LYONS: I think that, when you talk about justice – and not to get too philosophical about it – there is something that every man and every woman holds true and dear, and when they see that aspect of themselves, or the environment or the society that is getting trampled on, they wish that they could do that. It’s what makes Vince in a very privileged position. His family is the center of his universe, and that is being destroyed. And so, yeah, I think everyone wishes that they could put on a cape and make it all better, certainly into today’s world. Look at what’s going on.
What kind of training and physical preparation have you had to do for this?
LYONS: A lot of fight choreography and various martial arts, over several months.
Did it take some time to figure out how to use the cape itself?
LYONS: Yeah, there was some time. We worked pretty hard. It took a lot of days, in a darkened room with the windows closed. I still don’t have a handle on it, but neither does the character, so it works. We’ve been working a lot with fight choreographers that did the Bourne movies, and they try to take the inanimate and make them into animate objects that can start to be used as weapons, and can move and shift. We’ve worked with the cape quite a lot, and we’ve come up with our own fighting style. Capoeira was designed to look like a dance, and it’s actually an incredibly effective means of fighting. Fighting is dancing. Look at a great boxing match, and it’s a dancing. That’s what’s great about the choreography that goes on here. It’s a delicate ballet with a fist in the face.
GLAU: Absolutely! Trust me when I say that I don’t spend much time at the desk anymore. But, there’s a balance. She’s a blogger, so she has to be true to how she’s gotten to this place.
Are you as tech-savvy as she is?
GLAU: Absolutely not.
(Executive producer/writer) Tom Wheeler said that Orwell has the most shocking backstory of all these characters. What can you say about who she is?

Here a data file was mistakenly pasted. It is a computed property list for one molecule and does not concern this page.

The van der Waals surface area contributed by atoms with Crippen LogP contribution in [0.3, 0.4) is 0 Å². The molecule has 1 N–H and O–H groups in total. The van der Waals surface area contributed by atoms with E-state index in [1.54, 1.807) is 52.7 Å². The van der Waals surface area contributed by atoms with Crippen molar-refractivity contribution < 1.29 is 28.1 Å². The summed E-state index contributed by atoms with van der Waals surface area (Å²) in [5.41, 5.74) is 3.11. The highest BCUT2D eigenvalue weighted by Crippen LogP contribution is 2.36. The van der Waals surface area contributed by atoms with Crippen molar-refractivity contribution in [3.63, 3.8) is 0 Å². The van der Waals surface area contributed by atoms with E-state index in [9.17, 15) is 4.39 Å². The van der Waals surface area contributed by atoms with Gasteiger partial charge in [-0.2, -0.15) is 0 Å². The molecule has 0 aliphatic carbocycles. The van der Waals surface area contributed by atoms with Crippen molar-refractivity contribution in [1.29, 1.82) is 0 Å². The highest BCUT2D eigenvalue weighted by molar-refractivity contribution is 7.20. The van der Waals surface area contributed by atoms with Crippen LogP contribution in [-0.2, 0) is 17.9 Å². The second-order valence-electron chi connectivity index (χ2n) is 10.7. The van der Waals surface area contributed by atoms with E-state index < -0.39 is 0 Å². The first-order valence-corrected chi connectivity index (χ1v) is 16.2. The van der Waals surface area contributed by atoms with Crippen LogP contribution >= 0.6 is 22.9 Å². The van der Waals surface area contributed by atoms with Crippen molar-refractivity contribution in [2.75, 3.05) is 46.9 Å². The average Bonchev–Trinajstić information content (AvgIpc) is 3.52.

GLAU: What I can say now is that there’s something in her past that has caused her to give up her identity and go out on her own and be in hiding, to fight for what she believes in. I just finished shooting Episode 107 and 108, where there is a reveal about her backstory that is very important.
How does this compare to doing Terminator?
GLAU: It is similar, in that I like playing empowered women, but she’s a little bit more sophisticated and slick. There’s a darkness there that comes with maturity, and she’s a little bit more mature and more sophisticated.
David, what’s it been like for you to move here from Australia? How has that transition been?
LYONS: I’ve been here for two and a half years now. When I first came, I was blessed with the opportunity to work on E.R., and that gave me a great little foothold into the industry, but also I’ve managed to find my niche now, down in Venice. There’s a surf break nearby and some great coffee shops, and whatnot. For a foreigner, L.A. is such a big, wonderful and weird place that, until you find your niche, you feel a little bit discombobulated.
Have you found your niche with the show, too?
LYONS: I’m finding it as I go, absolutely. The beautiful thing about this character is that he’s not comfortable in his environment, and that’s a blessing. When you get to comfortable with a character, that’s when you start slacking off.
Summer, you’ve had an interesting career so far. Did you imagine as a little kid that this was the road you would walk down?
GLAU: I imagined it a little different. There was a little part of me that always felt like I was going to be an actress, but I never acted when I was growing up. I was a dancer. That’s all I did, all day, all my life. Maybe this was just where I was meant to be, and somehow I ended up here, but it just felt right. As soon as I started acting, it just felt like it was meant to be. I feel like I have a really great imagination, but I couldn’t have imagined the roles that I’ve played so far. It goes beyond what I’ve pictured for myself.